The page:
'The United States is not naive': Nikki Haley slams Iran over ballistic missile tests


nikki haley

Associated Press/Evan Vucci

Gov. Nikki Haley, R- S.C., delivers a speech on "Lessons from the New South" during a luncheon at at the National Press Club, on Wednesday, Sept. 2, 2015, in Washington.

The new US ambassador to the United Nations, Nikki Haley, slammed Iran over testing a long-range ballistic missile on Sunday, saying the act is unacceptable and an act the United States believes violates its nuclear accord with world powers.


"I will tell the people across the world that is something you should be alarmed about," Haley told reporters after the Security Council's consultations on Iran.

"The United States is not naïve. We are not going to stand by. You will see us call them out as we said we would and you are also going to see us act accordingly."

According to Behnam Ben Taleblu, an expert on Iran's missile program at the Foundation for Defense of Democracies, Iran's latest missile tests "definitely violates the spirit, if not the letter" of the UN resolution on Iran's nuclear program.

The UN attempt to curb Iran's nuclear program forbids Iran from developing nuclear warheads and buying or transferring missile technology from foreign countries, but "the missile testing language has been watered down," and now Iran has a clear path towards developing nuclear-capable missiles, Taleblu said in an interview with Business Insider.


Furthermore, no clear line exists between conventional missiles and nuclear missiles, something which Iran has used to its advantage. A conventional ballistic missile, like the kind the White House confirmed Iran tested on Sunday, could easily be repurposed to fit a nuclear warhead.

Taleblu says that the lack of percision in language in the Iran deal owes to a failure of the Obama administration in negotiating.

Iran nuclear deal

REUTERS/Brendan Smialowski

U.S. Secretary of State John Kerry (L), U.S. Secretary of Energy Ernest Moniz (2nd L), Head of the Iranian Atomic Energy Organisation Ali Akbar Salehi (2nd R) and Iranian Foreign Minister Javad Zarif (R) wait with others ahead of a meeting at the Beau Rivage Palace Hotel in Lausanne on March 26, 2015.

Iran's Foreign Minister Javad Zarif neither confirmed or denied the launching of the missile, but swore that his country would never use ballistic missiles against another nation.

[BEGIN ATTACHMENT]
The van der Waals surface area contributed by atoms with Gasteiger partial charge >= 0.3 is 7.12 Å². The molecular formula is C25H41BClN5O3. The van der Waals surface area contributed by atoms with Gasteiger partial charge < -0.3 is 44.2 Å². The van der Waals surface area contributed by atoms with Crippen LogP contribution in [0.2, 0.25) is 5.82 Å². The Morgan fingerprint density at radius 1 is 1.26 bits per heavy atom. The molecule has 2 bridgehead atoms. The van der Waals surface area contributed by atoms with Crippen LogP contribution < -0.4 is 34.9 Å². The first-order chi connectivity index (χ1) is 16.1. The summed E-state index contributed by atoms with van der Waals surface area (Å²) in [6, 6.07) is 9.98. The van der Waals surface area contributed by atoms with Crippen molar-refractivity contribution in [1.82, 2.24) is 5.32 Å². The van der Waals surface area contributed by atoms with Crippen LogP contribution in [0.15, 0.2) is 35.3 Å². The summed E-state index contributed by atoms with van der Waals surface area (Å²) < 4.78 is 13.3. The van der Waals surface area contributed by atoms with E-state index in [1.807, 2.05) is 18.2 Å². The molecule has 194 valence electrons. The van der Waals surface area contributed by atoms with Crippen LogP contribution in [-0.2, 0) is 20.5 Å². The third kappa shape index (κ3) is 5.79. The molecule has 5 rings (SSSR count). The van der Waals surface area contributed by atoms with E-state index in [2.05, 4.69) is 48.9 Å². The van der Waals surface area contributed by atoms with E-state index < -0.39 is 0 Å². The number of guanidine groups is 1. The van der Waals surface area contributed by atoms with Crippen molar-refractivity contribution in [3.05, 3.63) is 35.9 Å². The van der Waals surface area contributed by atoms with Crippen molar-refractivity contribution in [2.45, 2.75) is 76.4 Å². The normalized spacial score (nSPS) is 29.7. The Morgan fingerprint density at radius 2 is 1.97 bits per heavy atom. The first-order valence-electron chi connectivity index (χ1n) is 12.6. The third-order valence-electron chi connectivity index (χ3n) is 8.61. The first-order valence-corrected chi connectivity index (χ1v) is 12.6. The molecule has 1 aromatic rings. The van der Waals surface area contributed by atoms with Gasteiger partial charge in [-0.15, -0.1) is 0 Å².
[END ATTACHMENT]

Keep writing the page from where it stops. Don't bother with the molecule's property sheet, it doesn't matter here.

But according to Taleblu, Iran doesn't need to use their ballistic missiles to achieve their intended military goal. "Lots of analysts tend to believe that Iran's military strategy is deterrent in nature" said Taleblu, who pointed out that Iran's military is "conventionally weak and asymmetrically strong," meaning that while its formal forces are low in numbers and not advanced, Tehran's strength lies in backing regional non-state allies like Hezbollah and Hamas.


Iran has the biggest ballistic missile arsenal in the Middle East, and "parades them around, develops them, refines them, just so the whole world knows - do not attack Iran," said Taleblu.

Shahab-3 missile Iran

Hasan Sarbakhshian/AP

A military exhibition displays a Revolutionary Guard missile, the Shahab-3, which is claimed to be capable of carrying a nuclear warhead and reaching Europe, Israel and U.S. forces in the Middle East, seen under a picture of the Iranian supreme leader Ayatollah Ali Khamenei, in Tehran, Iran.

"There's a clear strategic use for these missiles, maybe not to commence a war, but to threaten a war... Even if they don't plan on using them offensively, by reaping the deterrent dividend from these missiles, they're already getting their money's worth," said Taleblu. "I don't think anyone takes Zarif's statement seriously here."

A US official said on Monday that Iran had test-launched on Sunday a medium-range ballistic missile that exploded after 630 miles. The UN Security Council recommended the matter be studied by a committee.

Reuters contributed to this report.


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